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U.S. Stocks May Extend Yesterday's Advance In Early Trading

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Stocks are likely to move to the upside in early trading on Thursday, adding to the gains posted in the previous session. The major index futures are currently pointing to a higher open for the markets, with the Dow futures up by 92 points.

The markets may benefit from a return of recent upward momentum, which could be restored following a brief three-day pullback.

The upward momentum helped propel stocks to new record highs last week, as traders generally remain optimistic about a potential U.S.-China trade deal.

Chinese Commerce Ministry spokesman Gao Feng told reporters earlier in the day that the U.S. and China remain in close communication but provided few details about the negotiations.

Gao reiterated the Chinese contention that tariffs must be lowered as part of a phase one trade deal, although a new round of U.S. tariffs on Chinese goods is currently set to kick in on December 15th.

Nonetheless, overall trading activity may be somewhat subdued ahead of the release of the Labor Department's closely watched monthly jobs report on Friday.

Economists expect employment to increase by 180,000 jobs in November after climbing by 128,000 jobs in October, while the unemployment rate is expected to hold at 3.6 percent.

A day ahead of the release of the monthly jobs report, the Labor Department released a report on Thursday showing an unexpected decrease in first-time claims for U.S. unemployment benefits in the week ended November 30th.

The report said initial jobless claims slipped to 203,000, a decrease of 10,000 from the previous week's unrevised level of 213,000. The drop came as a surprise to economists, who had expected jobless claims to inch up to 215,000.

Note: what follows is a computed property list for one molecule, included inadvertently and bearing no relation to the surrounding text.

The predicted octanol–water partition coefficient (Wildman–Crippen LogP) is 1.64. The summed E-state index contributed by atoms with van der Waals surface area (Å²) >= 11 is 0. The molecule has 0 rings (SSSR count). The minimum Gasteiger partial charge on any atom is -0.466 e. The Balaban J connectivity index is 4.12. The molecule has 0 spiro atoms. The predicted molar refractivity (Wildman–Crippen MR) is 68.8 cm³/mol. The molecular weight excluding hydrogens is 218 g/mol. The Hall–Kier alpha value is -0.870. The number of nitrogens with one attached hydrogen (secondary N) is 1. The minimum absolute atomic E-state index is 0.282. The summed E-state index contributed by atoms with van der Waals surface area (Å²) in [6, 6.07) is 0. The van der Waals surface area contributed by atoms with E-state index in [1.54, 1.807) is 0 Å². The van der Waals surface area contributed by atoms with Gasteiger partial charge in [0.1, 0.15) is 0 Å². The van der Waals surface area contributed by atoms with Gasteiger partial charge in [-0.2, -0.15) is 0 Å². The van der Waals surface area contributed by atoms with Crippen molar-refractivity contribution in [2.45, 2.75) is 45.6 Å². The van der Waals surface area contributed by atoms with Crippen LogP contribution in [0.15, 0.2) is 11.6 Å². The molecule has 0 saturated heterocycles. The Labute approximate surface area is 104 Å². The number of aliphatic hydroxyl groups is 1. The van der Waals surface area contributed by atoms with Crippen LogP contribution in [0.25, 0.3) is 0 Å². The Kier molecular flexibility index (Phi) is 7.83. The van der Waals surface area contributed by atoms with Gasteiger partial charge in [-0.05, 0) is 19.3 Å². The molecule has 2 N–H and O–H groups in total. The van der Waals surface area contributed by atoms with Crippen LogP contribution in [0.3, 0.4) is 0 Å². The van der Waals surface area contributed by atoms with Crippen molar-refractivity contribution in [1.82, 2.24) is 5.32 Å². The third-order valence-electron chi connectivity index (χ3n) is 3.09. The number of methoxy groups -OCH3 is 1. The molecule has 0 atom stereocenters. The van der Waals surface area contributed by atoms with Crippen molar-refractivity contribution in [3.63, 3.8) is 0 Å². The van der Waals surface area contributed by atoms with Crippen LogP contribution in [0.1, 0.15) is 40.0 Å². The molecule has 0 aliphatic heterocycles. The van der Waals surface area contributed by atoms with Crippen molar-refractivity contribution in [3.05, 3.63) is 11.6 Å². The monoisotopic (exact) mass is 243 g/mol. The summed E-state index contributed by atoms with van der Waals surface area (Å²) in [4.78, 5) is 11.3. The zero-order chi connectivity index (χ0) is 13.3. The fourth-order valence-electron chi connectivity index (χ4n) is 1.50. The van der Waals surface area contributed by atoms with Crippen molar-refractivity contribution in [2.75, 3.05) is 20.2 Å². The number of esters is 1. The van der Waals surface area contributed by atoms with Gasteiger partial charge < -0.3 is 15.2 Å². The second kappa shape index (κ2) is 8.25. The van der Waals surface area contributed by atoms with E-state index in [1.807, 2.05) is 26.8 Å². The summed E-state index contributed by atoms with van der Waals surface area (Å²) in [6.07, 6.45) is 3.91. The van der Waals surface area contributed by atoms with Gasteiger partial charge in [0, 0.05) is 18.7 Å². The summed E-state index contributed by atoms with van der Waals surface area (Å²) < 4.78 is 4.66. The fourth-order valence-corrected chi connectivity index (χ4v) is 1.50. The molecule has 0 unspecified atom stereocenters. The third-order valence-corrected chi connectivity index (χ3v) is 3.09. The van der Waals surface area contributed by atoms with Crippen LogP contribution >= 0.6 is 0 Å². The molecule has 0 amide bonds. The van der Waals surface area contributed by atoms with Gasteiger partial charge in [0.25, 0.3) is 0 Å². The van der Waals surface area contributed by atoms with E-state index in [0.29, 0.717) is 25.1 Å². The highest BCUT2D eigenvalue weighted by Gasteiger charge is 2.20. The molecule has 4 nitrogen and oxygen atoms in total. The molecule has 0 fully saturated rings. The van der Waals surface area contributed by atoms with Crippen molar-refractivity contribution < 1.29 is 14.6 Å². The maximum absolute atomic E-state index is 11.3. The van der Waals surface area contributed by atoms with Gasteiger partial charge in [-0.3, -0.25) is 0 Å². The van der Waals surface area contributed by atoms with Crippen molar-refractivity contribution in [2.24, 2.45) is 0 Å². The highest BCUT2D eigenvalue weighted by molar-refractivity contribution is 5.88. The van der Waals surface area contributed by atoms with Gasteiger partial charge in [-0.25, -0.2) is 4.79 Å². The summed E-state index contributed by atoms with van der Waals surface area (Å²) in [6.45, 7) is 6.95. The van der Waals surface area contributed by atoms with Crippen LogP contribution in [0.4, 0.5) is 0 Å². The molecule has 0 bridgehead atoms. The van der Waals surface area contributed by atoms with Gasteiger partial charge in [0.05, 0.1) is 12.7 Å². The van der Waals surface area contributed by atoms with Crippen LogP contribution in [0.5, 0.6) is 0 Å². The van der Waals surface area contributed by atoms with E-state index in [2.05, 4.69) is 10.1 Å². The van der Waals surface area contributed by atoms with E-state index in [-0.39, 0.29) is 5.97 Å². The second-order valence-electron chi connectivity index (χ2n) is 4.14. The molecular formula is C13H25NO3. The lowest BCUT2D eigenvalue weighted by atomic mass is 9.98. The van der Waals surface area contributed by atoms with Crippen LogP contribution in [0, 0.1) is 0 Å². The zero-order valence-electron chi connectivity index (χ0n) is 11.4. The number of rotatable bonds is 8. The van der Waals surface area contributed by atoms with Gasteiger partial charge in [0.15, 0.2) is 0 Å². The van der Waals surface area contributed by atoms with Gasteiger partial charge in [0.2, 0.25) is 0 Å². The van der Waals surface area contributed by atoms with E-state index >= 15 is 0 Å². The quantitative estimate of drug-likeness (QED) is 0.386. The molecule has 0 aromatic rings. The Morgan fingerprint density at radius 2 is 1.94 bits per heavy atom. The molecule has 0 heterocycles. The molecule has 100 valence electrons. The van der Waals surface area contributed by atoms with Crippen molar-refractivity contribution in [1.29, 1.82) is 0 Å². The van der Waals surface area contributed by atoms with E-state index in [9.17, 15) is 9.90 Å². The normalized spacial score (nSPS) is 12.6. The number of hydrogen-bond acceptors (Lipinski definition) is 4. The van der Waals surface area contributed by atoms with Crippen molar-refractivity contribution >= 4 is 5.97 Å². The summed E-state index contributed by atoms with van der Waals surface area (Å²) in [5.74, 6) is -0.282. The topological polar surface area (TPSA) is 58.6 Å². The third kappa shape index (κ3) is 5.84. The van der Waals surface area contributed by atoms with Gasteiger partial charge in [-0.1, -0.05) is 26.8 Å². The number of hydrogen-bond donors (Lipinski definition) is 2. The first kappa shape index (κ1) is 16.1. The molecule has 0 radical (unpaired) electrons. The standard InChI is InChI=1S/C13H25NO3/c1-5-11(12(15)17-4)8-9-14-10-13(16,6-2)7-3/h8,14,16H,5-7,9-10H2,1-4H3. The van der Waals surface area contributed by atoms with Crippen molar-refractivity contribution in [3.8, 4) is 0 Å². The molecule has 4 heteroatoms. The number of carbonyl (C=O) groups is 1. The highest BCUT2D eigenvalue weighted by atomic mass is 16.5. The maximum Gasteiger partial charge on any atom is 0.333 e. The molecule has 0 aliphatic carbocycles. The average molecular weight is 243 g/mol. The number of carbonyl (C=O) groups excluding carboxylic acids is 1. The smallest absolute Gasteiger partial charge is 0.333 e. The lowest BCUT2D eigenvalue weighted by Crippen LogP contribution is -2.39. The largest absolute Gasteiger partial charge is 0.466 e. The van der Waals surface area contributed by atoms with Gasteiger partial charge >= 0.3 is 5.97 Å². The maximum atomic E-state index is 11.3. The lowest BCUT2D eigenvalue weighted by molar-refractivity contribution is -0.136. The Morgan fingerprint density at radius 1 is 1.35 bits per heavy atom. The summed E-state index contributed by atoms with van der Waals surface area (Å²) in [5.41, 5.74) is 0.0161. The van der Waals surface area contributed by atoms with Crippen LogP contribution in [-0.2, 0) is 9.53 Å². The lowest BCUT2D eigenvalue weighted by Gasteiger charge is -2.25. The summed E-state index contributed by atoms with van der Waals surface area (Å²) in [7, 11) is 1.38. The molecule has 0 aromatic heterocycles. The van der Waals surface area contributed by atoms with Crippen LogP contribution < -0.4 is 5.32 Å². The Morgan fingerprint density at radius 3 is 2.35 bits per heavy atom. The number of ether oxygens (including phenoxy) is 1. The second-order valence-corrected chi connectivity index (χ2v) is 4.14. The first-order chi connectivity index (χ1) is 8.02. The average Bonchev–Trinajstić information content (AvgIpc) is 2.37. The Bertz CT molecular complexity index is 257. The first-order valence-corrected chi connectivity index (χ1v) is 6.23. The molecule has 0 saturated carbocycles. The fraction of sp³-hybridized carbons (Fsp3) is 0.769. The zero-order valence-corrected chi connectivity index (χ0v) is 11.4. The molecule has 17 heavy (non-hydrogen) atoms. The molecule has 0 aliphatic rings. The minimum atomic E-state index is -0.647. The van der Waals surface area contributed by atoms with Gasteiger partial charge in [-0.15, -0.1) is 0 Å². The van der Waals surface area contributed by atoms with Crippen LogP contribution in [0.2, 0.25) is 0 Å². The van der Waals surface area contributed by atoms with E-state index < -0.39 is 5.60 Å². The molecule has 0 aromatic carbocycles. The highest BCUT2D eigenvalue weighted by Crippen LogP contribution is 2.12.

A separate report from the Commerce Department showed the U.S. trade deficit narrowed in the month of October amid a notable decrease in the value of imports.

The Commerce Department said the trade deficit narrowed to $47.2 billion in October from a revised $51.1 billion in September.

Economists had expected the trade deficit to narrow to $48.7 billion from the $52.5 billion originally reported for the previous month.

The narrower trade deficit came as the value of imports tumbled by 1.7 percent to $254.3 billion, while the value of exports edged down by 0.2 percent to $207.1 billion.

Not long after the start of trading, the Commerce Department is scheduled to release a separate report on factory orders in the month of October. Factory orders are expected to rise by 0.3 percent in October after falling by 0.6 percent in September.

In overseas trading, stock markets across the Asia-Pacific region moved mostly higher during trading on Thursday. Japan's Nikkei 225 Index and China's Shanghai Composite Index both ended the day up by 0.7 percent.

Meanwhile, the major European markets are turning in a mixed performance on the day. While the French CAC 40 Index has climbed by 0.7 percent, the German DAX Index is just below the unchanged line and the U.K.'s FTSE 100 Index is down by 0.3 percent.

In commodities trading, crude oil futures are inching up $0.05 to $58.48 a barrel after spiking $2.33 to $58.43 a barrel on Wednesday. Meanwhile, after falling $4.20 to $1,480.20 an ounce in the previous session, gold futures are unchanged.

On the currency front, the U.S. dollar is trading at 108.84 yen compared to the 108.86 yen it fetched at the close of New York trading on Wednesday. Against the euro, the dollar is valued at $1.1093 compared to yesterday's $1.1078.

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